Hi Joy, thanks. I was trying various phrases of terracotta finials in the google search, getting many drapery rod ads!, when this one came up. They had exactly what I wanted, even a variety from which to choose. I knew they were in Australia, but thought what the heck, I’m in no hurry. I will order from them again, definitely. Gittan helped with the name, pyramid, but it will be hard not to call them tripods. Maybe just finial stands. The rock does look like a shark fin! But that is not very zen like. HA πŸ™‚

  7. Kiki says:

    Gorgeous! looks like so much fun..I love finials..always nice to add decorative elements! Wonderful! I love knot gardens too..they steal my heart! AWesome projects you have..look forward to more of them!

    Hi Kiki, thanks. I have always loved knot gardens too, and have tried and tried over the years to get this one to meet the vision. It is an ongoing struggle, but the vertical interest of the finials and gravel are good improvements, I believe. πŸ™‚

  8. Rose says:

    I don’t know what’s next, Frances, but I’m sure another creative idea will pop in your head very soon. I have to echo Lisa’s comment–with my garden buried under snow, there’s little chance of completing any kind of project right now. I can only dream…and look through garden magazines. I do have a few projects in mind, but Mr. Procrastinator rebels at being an indentured servant most of the time, so I’m not sure when I’ll get those completed:) I call the quadropods pyramids, too. I love the look of the creeping thyme and the moss–makes me think I need more plain green in my garden.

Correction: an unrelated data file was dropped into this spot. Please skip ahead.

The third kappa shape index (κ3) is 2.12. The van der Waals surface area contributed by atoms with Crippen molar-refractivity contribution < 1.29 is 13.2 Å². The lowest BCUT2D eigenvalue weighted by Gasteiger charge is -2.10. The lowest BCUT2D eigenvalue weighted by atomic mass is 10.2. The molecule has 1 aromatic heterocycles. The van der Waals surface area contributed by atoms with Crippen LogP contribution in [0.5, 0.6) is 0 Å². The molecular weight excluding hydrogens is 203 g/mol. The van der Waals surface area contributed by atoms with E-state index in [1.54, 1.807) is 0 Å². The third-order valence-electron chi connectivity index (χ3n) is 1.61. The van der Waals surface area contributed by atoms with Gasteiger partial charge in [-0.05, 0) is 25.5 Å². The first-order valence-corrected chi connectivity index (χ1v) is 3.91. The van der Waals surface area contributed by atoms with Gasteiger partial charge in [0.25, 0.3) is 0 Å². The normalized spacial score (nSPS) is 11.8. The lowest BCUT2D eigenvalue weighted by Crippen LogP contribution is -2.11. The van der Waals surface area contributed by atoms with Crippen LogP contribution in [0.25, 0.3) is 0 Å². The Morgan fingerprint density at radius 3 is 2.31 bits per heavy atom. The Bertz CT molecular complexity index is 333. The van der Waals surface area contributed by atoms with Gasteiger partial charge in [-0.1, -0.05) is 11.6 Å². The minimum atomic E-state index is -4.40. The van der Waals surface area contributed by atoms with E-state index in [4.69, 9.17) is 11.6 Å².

Hi Rose, thanks. The next project, if it can be called that, will be to cut everything down to start all over again, sometime around Valentine’s day. We do have to work around the weather here too. The Indentured Servant is not toting bags of gravel whistling a happy tune! The thymes are a mix, some variegated, some not. The gravel mulch for them has great potential for success. It already grows great in the gravel paths, as does everything else! πŸ™‚

  9. I can’t wait to see it during the growing season! The pyramids will look really nice when covered.

    Hi Dave, thanks, me too. It seems like the frozen tundra here at the moment, but is supposed to get up to 50 next week. That will be great! The pyramids, can I get used to calling them that?, already give some welcome vertical to the knot garden view from the lazyboy. πŸ™‚

  10. Willow says:

    I just love the garden. Each year I try to add more decor to our yard.

    Thanks Willow. It is nice to have art out there and these are useful in holding the stakes together for the tall lilies and annual vines.

  11. Good luck with deterring the varmints Frances. My grandad had a pellet gun that was quite an effective squirrel deterrant. 2.8 degrees this am with another inch of snow. I was thinking about my Delospermum which would die off in winter wet feet. Some got moved to a steep slope hoping for better drainage and survival. The thyme might like just a wee bit of a berm slope too.

    Hi Christopher, nice to see you. I guess your comment means you still have power, and hopefully heat and water too! As for the critters, I let Kitty out to chase them when we see them, but they often dig on the sly, when my back is turned. The thyme does well up there, but this wet summer we just had along with the extra bags of soil conditioner did not help. This part of the garden has to be flat, the only really flat spot anywhere. Maybe mounding up slightly in the middle of each quad would work though. Hope your ice plant lives, ours kind of dwindled this year, too wet.

  12. Gail says:

    I love them! πŸ˜‰ gail

    Hi Gail, thanks. They are very cute. More could be used around and about. There are little ones available that fit on just one stake that would nice, we have stakes all over for the lilies, to mark their location and help hold up the heavy flowers on some.